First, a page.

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Thanks for the replys

by evin.hill In reply to Oz, are you sure?

Guys, thanks for the replys. I guess what happened was the information was not passed down the chain of command. The other IT manager who was out of town, was not informed that I would be starting on that Monday. The Director did know, but did not pass the info to the upper management outside of IT that the other IT Man. would be out. Everything got squared away, it just was a cause for concern if it had been a "disgruntled" employee who left without leaving the passwords. Is there a solution or a policy that should be implemented from either side? I know some IT people hate giving up the info to the upper management, but who should the policy come from? The Management or the IT Department?

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What OS are you running? This is a technical fix

by f-626541 In reply to AWOL Net Admin!!! Need He ...

If you are running Linux, then you can break into the system easily enough if you have physical access to the console. Just boot into single user mode, then change /etc/passwd and/or /etc/shadow so you have a root account, then finish booting. If you are running NIS you will have to change the NIS passwd map, but you can do that.

If you are running Windows, then you may have a problem. I seem to recall that you could create a new domain controller (BDC) with a known administrator password, then down the existing PDC and promote the BDC to PDC and gain control that way, but I forget the details.

But I agree with the first poster - this calls for legal action.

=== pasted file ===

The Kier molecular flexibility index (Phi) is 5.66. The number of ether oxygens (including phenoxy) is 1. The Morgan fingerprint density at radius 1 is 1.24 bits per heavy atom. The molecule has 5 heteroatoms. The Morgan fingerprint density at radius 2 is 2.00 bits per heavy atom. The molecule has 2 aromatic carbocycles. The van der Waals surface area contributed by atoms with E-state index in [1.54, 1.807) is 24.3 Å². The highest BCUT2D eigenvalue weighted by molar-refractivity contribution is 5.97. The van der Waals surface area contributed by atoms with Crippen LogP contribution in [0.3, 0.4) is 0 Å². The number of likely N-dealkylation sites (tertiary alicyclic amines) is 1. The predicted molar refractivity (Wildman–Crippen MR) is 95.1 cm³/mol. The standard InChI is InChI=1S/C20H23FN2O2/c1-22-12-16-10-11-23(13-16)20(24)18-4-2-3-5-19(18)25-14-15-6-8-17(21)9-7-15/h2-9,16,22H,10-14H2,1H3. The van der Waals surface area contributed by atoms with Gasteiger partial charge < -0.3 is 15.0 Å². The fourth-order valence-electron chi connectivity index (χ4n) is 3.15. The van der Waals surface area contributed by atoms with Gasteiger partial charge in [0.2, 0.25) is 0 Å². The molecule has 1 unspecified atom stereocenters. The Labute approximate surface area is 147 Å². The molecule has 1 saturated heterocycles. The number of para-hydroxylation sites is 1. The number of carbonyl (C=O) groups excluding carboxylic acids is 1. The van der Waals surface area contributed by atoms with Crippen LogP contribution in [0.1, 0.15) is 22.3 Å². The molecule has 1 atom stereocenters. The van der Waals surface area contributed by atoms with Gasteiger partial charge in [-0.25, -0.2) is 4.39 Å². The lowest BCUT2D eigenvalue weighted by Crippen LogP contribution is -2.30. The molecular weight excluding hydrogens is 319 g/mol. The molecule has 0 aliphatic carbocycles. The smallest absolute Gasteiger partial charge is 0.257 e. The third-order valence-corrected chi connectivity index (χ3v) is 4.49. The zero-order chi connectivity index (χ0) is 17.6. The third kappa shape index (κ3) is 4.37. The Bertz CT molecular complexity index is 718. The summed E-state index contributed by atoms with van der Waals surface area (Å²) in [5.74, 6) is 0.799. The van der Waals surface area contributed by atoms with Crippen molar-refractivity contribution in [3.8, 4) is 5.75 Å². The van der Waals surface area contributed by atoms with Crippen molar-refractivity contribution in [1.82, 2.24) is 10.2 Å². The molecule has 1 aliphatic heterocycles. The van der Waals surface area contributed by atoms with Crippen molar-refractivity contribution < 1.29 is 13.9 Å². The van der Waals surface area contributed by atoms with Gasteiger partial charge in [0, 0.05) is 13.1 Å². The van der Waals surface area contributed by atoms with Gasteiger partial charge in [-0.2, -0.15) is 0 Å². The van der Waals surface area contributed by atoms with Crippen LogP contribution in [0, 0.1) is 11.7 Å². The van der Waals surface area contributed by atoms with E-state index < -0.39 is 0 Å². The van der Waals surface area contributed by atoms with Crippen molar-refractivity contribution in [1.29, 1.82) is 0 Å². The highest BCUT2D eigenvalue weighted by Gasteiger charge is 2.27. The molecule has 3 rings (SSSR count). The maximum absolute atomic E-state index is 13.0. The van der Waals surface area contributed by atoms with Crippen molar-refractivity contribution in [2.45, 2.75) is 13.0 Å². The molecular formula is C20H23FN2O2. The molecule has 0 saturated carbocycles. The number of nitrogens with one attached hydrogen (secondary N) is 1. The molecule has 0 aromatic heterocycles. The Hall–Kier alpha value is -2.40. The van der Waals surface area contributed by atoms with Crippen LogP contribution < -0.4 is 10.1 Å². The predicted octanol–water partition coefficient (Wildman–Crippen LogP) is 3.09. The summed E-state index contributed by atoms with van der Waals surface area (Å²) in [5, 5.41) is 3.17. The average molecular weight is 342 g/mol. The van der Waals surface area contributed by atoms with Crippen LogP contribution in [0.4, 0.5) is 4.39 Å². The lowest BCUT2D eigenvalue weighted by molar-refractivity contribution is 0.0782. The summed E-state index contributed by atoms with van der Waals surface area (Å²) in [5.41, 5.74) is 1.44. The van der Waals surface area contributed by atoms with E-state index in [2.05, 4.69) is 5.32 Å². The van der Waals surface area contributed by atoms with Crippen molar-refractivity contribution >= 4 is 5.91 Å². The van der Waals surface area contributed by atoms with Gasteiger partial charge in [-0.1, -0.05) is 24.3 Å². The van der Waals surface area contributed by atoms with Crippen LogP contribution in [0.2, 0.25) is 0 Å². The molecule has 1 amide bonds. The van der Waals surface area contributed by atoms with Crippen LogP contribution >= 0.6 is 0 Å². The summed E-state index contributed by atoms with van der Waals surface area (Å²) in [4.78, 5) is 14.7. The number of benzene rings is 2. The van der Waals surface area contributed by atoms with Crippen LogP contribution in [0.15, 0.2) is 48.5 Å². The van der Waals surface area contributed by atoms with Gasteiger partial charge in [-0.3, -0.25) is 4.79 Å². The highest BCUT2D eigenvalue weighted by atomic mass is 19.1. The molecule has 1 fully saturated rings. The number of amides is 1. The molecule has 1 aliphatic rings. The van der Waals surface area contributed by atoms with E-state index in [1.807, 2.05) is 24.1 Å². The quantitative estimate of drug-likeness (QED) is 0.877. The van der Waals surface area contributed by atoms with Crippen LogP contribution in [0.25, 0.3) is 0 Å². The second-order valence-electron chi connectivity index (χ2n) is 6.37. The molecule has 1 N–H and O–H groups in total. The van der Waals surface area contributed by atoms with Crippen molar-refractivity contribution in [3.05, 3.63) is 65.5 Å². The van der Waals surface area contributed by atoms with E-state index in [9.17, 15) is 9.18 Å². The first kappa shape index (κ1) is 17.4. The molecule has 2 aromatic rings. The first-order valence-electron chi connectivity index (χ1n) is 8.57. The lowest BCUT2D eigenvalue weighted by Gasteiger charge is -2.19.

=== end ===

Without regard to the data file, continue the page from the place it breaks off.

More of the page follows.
In general, I give the list of master passwords to the boss in an envelope sealed with wax and marked "not to be opened". I explain to the boss that he is not the sysadmin, I am. He is the boss. He doesn't do system administration, he hires system administrators and they do the system administration. They will need the contents of that envelope and it is his job to deliver the envelope, not to open it.

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We need a new forum

by Oz_Media In reply to What OS are you running? ...

Hacking 101

In this case the poster may be very legitimate, but we don't REALLY know for sure who is and who isn't.

I prefer to leave things like that for people to take care of without my help, if you know what I mean.

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Actually Hacking 101 would be nice

by jmgarvin In reply to We need a new forum

I'd like to talk about security from a different stand point.

How would you know that you aren't getting the baddies in there...I don't know. Maybe double check everybody that wants to join or at least have some disclaimer ;-)

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You cannot

by jbaker In reply to Actually Hacking 101 woul ...

tell what color hats everybody here wears. I think that we, as Systems and Network Administrators should at least be aware of what the vulnerabilities are, and how they are exploited. It would help us to secure our networks.